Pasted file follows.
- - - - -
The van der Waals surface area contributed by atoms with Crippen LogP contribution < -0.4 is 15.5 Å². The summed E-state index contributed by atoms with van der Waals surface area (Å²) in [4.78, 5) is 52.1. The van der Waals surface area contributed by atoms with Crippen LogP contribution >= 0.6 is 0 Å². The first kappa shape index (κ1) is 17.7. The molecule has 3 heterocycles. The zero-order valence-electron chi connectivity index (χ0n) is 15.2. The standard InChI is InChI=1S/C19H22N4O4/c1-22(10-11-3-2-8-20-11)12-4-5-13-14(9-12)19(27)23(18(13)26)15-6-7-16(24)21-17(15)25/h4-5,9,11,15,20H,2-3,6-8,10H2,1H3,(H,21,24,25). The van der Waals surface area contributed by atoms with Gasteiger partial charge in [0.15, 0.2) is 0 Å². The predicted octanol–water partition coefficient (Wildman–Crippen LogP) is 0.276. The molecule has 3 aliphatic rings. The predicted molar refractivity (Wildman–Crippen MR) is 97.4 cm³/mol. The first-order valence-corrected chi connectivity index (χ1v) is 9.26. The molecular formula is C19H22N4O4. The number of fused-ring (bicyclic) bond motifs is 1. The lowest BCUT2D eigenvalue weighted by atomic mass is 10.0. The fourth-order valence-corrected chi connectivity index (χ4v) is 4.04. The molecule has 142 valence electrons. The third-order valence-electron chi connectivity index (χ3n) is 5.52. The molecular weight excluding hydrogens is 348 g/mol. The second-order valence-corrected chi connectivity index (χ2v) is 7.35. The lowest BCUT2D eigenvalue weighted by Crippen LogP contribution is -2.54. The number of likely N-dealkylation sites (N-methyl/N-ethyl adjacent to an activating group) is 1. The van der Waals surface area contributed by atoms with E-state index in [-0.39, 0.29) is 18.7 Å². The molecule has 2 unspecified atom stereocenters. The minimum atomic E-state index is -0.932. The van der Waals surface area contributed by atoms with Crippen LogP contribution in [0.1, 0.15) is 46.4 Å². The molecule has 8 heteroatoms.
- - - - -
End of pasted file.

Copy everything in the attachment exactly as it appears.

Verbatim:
The van der Waals surface area contributed by atoms with Crippen LogP contribution < -0.4 is 15.5 Å². The summed E-state index contributed by atoms with van der Waals surface area (Å²) in [4.78, 5) is 52.1. The van der Waals surface area contributed by atoms with Crippen LogP contribution >= 0.6 is 0 Å². The first kappa shape index (κ1) is 17.7. The molecule has 3 heterocycles. The zero-order valence-electron chi connectivity index (χ0n) is 15.2. The standard InChI is InChI=1S/C19H22N4O4/c1-22(10-11-3-2-8-20-11)12-4-5-13-14(9-12)19(27)23(18(13)26)15-6-7-16(24)21-17(15)25/h4-5,9,11,15,20H,2-3,6-8,10H2,1H3,(H,21,24,25). The van der Waals surface area contributed by atoms with Gasteiger partial charge in [0.15, 0.2) is 0 Å². The predicted octanol–water partition coefficient (Wildman–Crippen LogP) is 0.276. The molecule has 3 aliphatic rings. The predicted molar refractivity (Wildman–Crippen MR) is 97.4 cm³/mol. The first-order valence-corrected chi connectivity index (χ1v) is 9.26. The molecular formula is C19H22N4O4. The number of fused-ring (bicyclic) bond motifs is 1. The lowest BCUT2D eigenvalue weighted by atomic mass is 10.0. The fourth-order valence-corrected chi connectivity index (χ4v) is 4.04. The molecule has 142 valence electrons. The third-order valence-electron chi connectivity index (χ3n) is 5.52. The molecular weight excluding hydrogens is 348 g/mol. The second-order valence-corrected chi connectivity index (χ2v) is 7.35. The lowest BCUT2D eigenvalue weighted by Crippen LogP contribution is -2.54. The number of likely N-dealkylation sites (N-methyl/N-ethyl adjacent to an activating group) is 1. The van der Waals surface area contributed by atoms with E-state index in [-0.39, 0.29) is 18.7 Å². The molecule has 2 unspecified atom stereocenters. The minimum atomic E-state index is -0.932. The van der Waals surface area contributed by atoms with Crippen LogP contribution in [0.1, 0.15) is 46.4 Å². The molecule has 8 heteroatoms.